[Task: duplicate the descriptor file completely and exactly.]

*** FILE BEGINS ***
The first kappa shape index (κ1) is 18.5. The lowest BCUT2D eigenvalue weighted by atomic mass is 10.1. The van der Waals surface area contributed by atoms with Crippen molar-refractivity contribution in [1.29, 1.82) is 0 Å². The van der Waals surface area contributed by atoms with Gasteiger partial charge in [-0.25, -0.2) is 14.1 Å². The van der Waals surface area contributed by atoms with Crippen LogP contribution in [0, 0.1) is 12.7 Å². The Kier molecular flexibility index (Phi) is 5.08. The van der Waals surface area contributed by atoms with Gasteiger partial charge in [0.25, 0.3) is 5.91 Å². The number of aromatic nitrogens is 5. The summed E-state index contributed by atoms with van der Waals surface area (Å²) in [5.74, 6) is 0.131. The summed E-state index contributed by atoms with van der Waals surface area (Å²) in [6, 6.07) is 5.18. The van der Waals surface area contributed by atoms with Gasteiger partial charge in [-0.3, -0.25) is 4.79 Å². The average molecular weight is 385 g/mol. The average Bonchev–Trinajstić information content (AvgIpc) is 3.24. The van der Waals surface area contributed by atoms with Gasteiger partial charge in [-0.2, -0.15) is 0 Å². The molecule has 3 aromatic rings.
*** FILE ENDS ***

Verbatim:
The first kappa shape index (κ1) is 18.5. The lowest BCUT2D eigenvalue weighted by atomic mass is 10.1. The van der Waals surface area contributed by atoms with Crippen molar-refractivity contribution in [1.29, 1.82) is 0 Å². The van der Waals surface area contributed by atoms with Gasteiger partial charge in [-0.25, -0.2) is 14.1 Å². The van der Waals surface area contributed by atoms with Crippen LogP contribution in [0, 0.1) is 12.7 Å². The Kier molecular flexibility index (Phi) is 5.08. The van der Waals surface area contributed by atoms with Gasteiger partial charge in [0.25, 0.3) is 5.91 Å². The number of aromatic nitrogens is 5. The summed E-state index contributed by atoms with van der Waals surface area (Å²) in [5.74, 6) is 0.131. The summed E-state index contributed by atoms with van der Waals surface area (Å²) in [6, 6.07) is 5.18. The van der Waals surface area contributed by atoms with Gasteiger partial charge in [-0.3, -0.25) is 4.79 Å². The average molecular weight is 385 g/mol. The average Bonchev–Trinajstić information content (AvgIpc) is 3.24. The van der Waals surface area contributed by atoms with Gasteiger partial charge in [-0.2, -0.15) is 0 Å². The molecule has 3 aromatic rings.